Islamabad: A new study suggested that stress eradicates the positive effects of choosing good fats.
Prof. Kiecolt Glaser and colleagues were aware that diet and stress can change inflammation in the body which is linked to heart disease diabetes and rheumatoid arthritis.
However they wanted to examine the interaction between stress diet and inflammatory markers that they could measure in the bloodstream.
Additionally the researchers asked the women about their previous day s experiences using a Daily Inventory of Stressful Events questionnaire to conclude whether or not the woman was stressed.
The team discounted minor irritants but they noted stressful situations such as cleaning up paint a child had spilled on the floor or helping a parent with dementia who resisted help. Prof. Kiecolt Glaser notes that they are not life shattering events but they are relatively stressful.
The researchers also evaluated two markers that predict a higher likelihood of plaque building up in the arteries.
The results showed that women who ate the saturated fat meal had higher readings in all four negative markers compared with the women who ate the sunflower oil meal.
However in the women who had stressful days this difference vanished and as such eating a breakfast with bad fat was the same as eating one with good fat.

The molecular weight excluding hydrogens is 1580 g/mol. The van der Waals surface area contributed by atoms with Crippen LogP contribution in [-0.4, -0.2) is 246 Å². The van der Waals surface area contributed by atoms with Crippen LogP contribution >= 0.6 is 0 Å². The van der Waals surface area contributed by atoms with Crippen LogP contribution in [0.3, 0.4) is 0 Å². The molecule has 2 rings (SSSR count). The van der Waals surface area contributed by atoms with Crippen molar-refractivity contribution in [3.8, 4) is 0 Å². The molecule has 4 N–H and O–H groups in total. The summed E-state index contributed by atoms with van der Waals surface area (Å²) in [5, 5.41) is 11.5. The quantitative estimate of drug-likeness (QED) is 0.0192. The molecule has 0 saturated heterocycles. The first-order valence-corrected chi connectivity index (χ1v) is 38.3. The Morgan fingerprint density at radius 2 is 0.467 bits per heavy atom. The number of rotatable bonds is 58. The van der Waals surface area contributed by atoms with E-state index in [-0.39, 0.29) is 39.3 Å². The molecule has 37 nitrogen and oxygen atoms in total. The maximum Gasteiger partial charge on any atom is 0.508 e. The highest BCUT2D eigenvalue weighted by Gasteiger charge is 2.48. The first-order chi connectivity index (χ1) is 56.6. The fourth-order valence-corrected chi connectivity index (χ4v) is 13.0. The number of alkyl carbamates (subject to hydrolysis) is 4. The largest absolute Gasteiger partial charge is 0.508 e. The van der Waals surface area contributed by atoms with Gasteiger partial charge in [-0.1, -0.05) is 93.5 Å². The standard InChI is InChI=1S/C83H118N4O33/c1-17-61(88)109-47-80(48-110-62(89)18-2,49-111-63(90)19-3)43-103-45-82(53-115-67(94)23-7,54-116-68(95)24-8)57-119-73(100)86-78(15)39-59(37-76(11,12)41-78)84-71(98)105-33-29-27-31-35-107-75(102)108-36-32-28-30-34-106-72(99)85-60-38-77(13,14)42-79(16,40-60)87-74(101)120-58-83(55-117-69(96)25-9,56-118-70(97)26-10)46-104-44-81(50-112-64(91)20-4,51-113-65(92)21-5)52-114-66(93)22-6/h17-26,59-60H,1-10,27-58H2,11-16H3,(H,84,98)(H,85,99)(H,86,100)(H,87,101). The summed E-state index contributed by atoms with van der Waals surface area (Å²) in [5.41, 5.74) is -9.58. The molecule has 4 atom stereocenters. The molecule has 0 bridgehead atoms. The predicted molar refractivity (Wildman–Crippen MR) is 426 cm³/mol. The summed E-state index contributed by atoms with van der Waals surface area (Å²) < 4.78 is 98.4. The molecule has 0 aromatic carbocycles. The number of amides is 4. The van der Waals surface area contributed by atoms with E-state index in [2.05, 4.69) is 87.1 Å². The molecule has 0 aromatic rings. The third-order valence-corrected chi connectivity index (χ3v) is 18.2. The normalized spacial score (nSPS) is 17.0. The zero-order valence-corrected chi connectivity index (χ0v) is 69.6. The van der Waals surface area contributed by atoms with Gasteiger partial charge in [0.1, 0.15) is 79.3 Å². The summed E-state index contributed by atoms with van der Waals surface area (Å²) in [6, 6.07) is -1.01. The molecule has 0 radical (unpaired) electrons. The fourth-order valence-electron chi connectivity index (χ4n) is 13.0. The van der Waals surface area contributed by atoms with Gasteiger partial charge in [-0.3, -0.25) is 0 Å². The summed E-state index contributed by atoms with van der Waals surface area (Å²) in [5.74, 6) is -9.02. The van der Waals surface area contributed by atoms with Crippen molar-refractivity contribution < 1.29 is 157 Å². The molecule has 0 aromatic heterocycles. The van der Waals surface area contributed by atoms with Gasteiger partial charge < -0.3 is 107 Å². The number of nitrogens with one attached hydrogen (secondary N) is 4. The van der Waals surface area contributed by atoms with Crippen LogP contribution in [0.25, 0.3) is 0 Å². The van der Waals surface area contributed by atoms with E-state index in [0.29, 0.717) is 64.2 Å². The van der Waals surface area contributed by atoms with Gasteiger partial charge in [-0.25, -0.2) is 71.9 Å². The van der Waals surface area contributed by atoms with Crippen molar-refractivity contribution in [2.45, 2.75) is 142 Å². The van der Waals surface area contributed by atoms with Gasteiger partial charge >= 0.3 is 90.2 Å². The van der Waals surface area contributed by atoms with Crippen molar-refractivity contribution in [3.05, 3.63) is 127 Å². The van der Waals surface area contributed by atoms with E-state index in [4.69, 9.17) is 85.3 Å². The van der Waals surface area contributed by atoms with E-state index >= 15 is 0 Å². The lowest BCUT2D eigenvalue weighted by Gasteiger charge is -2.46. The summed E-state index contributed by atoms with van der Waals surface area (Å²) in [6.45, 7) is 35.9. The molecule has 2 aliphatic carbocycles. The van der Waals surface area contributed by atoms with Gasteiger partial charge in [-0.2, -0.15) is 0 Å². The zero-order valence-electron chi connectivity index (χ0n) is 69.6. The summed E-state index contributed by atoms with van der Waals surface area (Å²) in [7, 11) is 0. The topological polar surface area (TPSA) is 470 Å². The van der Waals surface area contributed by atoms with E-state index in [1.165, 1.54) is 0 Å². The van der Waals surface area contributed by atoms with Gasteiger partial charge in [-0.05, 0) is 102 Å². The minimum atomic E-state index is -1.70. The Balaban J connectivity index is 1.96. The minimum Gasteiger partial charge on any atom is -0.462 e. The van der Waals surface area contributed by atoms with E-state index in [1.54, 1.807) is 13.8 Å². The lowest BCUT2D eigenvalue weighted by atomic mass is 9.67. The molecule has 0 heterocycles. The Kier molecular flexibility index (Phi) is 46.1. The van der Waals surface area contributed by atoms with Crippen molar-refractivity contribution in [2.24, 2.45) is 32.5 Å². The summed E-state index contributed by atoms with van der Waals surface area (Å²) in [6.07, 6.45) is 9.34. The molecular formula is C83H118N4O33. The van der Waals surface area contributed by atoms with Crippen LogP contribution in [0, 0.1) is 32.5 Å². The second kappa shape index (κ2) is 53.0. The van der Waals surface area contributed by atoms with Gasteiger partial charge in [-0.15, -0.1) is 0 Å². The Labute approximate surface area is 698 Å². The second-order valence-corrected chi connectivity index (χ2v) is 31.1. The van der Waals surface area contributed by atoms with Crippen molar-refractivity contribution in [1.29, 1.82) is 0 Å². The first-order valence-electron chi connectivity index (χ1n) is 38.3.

Interestingly while stress raised levels of the harmful blood markers in the sunflower oil group stress did not affect the readings for the women who ate saturated fat.
The researchers specifically chose the meal they used for the study because it mimicked a typical high calorie high fat fast food meal.
Study co author Martha Belury explains that they know a less healthy meal is going to have adverse effects on markers of inflammation but we wanted to look at this type of meal with different types of fat.
She notes that research is increasingly pointing to reduced inflammation as a major benefit of eating healthier foods including following the Mediterranean diet which is higher in oleic acid from olive oil.
The investigators add that because inflammation contributes to disease over time when stressed we should still be careful about what we eat. They conclude
These data show how recent stressors and a [major depressive disorder] history can reverberate through metabolic alterations promoting inflammatory and atherogenic responses.
This study further sends the message that moderation is key making consistently healthy choices may help mitigate the effects of stress over time.